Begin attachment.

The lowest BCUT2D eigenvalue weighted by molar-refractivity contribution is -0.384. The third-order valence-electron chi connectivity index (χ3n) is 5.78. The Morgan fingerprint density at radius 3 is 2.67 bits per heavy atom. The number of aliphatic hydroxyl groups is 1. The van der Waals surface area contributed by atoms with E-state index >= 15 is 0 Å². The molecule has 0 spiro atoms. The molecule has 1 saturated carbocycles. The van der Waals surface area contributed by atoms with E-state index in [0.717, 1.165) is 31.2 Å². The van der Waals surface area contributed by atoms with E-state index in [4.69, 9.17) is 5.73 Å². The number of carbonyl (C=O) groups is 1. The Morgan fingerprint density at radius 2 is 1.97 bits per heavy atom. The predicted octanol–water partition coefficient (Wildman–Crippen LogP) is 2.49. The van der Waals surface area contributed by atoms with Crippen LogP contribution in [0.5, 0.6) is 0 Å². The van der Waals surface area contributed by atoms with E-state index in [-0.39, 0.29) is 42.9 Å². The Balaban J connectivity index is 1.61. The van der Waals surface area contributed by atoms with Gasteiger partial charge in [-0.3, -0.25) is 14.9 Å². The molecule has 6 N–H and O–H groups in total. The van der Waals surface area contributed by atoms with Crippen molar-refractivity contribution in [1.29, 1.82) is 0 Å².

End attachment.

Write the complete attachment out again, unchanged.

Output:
The lowest BCUT2D eigenvalue weighted by molar-refractivity contribution is -0.384. The third-order valence-electron chi connectivity index (χ3n) is 5.78. The Morgan fingerprint density at radius 3 is 2.67 bits per heavy atom. The number of aliphatic hydroxyl groups is 1. The van der Waals surface area contributed by atoms with E-state index >= 15 is 0 Å². The molecule has 0 spiro atoms. The molecule has 1 saturated carbocycles. The van der Waals surface area contributed by atoms with E-state index in [0.717, 1.165) is 31.2 Å². The van der Waals surface area contributed by atoms with E-state index in [4.69, 9.17) is 5.73 Å². The number of carbonyl (C=O) groups is 1. The Morgan fingerprint density at radius 2 is 1.97 bits per heavy atom. The predicted octanol–water partition coefficient (Wildman–Crippen LogP) is 2.49. The van der Waals surface area contributed by atoms with Crippen LogP contribution in [0.5, 0.6) is 0 Å². The van der Waals surface area contributed by atoms with E-state index in [-0.39, 0.29) is 42.9 Å². The Balaban J connectivity index is 1.61. The van der Waals surface area contributed by atoms with Gasteiger partial charge in [-0.3, -0.25) is 14.9 Å². The molecule has 6 N–H and O–H groups in total. The van der Waals surface area contributed by atoms with Crippen molar-refractivity contribution in [1.29, 1.82) is 0 Å².